. Space Travel News .




.
MOON DAILY
"Big Splat" May Explain The Moon's Mountainous Far Side
by Staff Writers
Santa Cruz CA (SPX) Aug 04, 2011

illustration only

The mountainous region on the far side of the Moon, known as the lunar farside highlands, may be the solid remains of a collision with a smaller companion moon, according to a new study by planetary scientists at the University of California, Santa Cruz.

The striking differences between the near and far sides of the Moon have been a longstanding puzzle. The near side is relatively low and flat, while the topography of the far side is high and mountainous, with a much thicker crust.

The new study, published in the August 4 issue of Nature, builds on the "giant impact" model for the origin of the Moon, in which a Mars-sized object collided with Earth early in the history of the solar system and ejected debris that coalesced to form the Moon.

The study suggests that this giant impact also created another, smaller body, initially sharing an orbit with the Moon, that eventually fell back onto the Moon and coated one side with an extra layer of solid crust tens of kilometers thick.

"Our model works well with models of the Moon-forming giant impact, which predict there should be massive debris left in orbit about the Earth, besides the Moon itself. It agrees with what is known about the dynamical stability of such a system, the timing of the cooling of the Moon, and the ages of lunar rocks," said Erik Asphaug, professor of Earth and planetary sciences at UC Santa Cruz.

Asphaug, who coauthored the paper with UCSC postdoctoral researcher Martin Jutzi, has previously done computer simulations of the Moon-forming giant impact. He said companion moons are a common outcome of such simulations.

In the new study, he and Jutzi used computer simulations of an impact between the Moon and a smaller companion (about one-thirtieth the mass of the Moon) to study the dynamics of the collision and track the evolution and distribution of lunar material in its aftermath.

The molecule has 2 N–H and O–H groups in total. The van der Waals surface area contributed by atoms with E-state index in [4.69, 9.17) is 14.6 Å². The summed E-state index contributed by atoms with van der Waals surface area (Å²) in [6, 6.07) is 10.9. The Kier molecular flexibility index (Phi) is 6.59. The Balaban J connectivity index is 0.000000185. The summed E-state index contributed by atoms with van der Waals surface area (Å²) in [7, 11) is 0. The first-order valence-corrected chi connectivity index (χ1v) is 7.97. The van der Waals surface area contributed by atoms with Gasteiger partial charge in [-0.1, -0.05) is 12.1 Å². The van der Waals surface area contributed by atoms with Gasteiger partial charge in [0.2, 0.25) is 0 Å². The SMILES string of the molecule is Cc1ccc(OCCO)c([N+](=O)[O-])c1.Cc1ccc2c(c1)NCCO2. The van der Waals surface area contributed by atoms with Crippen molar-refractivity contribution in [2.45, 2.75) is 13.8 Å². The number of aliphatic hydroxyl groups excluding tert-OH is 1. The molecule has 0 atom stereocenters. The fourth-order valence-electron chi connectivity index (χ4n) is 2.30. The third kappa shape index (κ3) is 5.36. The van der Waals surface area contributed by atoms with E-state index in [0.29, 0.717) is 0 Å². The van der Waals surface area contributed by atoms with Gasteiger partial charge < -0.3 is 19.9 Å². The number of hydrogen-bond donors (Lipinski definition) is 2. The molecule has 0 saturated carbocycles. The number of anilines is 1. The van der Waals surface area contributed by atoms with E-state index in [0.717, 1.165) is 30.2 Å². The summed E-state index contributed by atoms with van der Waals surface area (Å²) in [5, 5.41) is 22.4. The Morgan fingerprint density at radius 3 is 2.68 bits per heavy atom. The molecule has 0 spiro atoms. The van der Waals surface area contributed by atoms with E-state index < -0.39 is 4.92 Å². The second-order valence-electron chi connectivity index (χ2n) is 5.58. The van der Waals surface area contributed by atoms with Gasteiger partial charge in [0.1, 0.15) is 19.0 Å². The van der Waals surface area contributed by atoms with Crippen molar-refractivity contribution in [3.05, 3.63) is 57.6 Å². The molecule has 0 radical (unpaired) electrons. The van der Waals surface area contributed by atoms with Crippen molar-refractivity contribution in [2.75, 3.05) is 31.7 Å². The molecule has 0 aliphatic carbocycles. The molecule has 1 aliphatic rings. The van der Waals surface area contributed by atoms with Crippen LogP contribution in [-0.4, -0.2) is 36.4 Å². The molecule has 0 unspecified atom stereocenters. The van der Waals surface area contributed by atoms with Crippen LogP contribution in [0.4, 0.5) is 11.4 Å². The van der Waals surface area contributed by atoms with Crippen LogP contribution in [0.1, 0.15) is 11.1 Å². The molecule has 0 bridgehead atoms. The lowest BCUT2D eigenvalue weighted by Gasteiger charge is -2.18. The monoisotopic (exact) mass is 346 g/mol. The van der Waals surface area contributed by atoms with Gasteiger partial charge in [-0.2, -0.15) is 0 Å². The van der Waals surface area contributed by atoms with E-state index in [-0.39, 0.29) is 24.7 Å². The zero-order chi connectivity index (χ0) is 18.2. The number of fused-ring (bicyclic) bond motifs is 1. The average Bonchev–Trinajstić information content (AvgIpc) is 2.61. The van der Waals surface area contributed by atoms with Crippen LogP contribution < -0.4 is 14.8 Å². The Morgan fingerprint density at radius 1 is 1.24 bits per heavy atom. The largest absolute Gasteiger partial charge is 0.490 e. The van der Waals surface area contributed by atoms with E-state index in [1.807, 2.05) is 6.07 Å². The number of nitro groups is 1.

In such a low-velocity collision, the impact does not form a crater and does not cause much melting. Instead, most of the colliding material is piled onto the impacted hemisphere as a thick new layer of solid crust, forming a mountainous region comparable in extent to the lunar farside highlands.

"Of course, impact modelers try to explain everything with collisions. In this case, it requires an odd collision: being slow, it does not form a crater, but splats material onto one side," Asphaug said. "It is something new to think about."

He and Jutzi hypothesize that the companion moon was initially trapped at one of the gravitationally stable "Trojan points" sharing the Moon's orbit, and became destabilized after the Moon's orbit had expanded far from Earth. "The collision could have happened anywhere on the Moon," Jutzi said. "The final body is lopsided and would reorient so that one side faces Earth."

The model may also explain variations in the composition of the Moon's crust, which is dominated on the near side by terrain comparatively rich in potassium, rare-earth elements, and phosphorus (KREEP).

These elements, as well as uranium and thorium, are believed to have been concentrated in the magma ocean that remained as molten rock solidified under the Moon's thickening crust. In the simulations, the collision squishes this KREEP-rich layer onto the opposite hemisphere, setting the stage for the geology now seen on the near side of the Moon.

Other models have been proposed to explain the formation of the highlands, including one published last year in Science by Jutzi and Asphaug's colleagues at UC Santa Cruz, Ian Garrick-Bethell and Francis Nimmo. Their analysis suggested that tidal forces, rather than an impact, were responsible for shaping the thickness of the Moon's crust.